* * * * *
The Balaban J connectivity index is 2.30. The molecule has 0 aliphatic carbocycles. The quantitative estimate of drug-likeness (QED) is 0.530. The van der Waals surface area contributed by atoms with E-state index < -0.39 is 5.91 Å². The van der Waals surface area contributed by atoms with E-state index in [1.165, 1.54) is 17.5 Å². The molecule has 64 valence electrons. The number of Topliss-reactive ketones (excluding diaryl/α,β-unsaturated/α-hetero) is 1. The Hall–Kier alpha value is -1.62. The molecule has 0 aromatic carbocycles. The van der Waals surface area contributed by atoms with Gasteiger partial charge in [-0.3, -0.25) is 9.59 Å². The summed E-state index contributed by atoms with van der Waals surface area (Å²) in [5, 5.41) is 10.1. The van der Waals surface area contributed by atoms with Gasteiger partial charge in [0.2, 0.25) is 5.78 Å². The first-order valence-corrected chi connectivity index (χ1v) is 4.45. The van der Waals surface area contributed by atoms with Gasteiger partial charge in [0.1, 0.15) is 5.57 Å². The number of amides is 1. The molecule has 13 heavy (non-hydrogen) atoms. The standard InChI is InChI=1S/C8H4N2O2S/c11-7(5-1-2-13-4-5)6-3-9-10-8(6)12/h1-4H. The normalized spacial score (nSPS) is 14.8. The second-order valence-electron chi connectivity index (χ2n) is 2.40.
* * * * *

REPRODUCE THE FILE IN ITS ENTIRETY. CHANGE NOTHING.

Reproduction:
The Balaban J connectivity index is 2.30. The molecule has 0 aliphatic carbocycles. The quantitative estimate of drug-likeness (QED) is 0.530. The van der Waals surface area contributed by atoms with E-state index < -0.39 is 5.91 Å². The van der Waals surface area contributed by atoms with E-state index in [1.165, 1.54) is 17.5 Å². The molecule has 64 valence electrons. The number of Topliss-reactive ketones (excluding diaryl/α,β-unsaturated/α-hetero) is 1. The Hall–Kier alpha value is -1.62. The molecule has 0 aromatic carbocycles. The van der Waals surface area contributed by atoms with Gasteiger partial charge in [-0.3, -0.25) is 9.59 Å². The summed E-state index contributed by atoms with van der Waals surface area (Å²) in [5, 5.41) is 10.1. The van der Waals surface area contributed by atoms with Gasteiger partial charge in [0.2, 0.25) is 5.78 Å². The first-order valence-corrected chi connectivity index (χ1v) is 4.45. The van der Waals surface area contributed by atoms with Gasteiger partial charge in [0.1, 0.15) is 5.57 Å². The number of amides is 1. The molecule has 13 heavy (non-hydrogen) atoms. The standard InChI is InChI=1S/C8H4N2O2S/c11-7(5-1-2-13-4-5)6-3-9-10-8(6)12/h1-4H. The normalized spacial score (nSPS) is 14.8. The second-order valence-electron chi connectivity index (χ2n) is 2.40.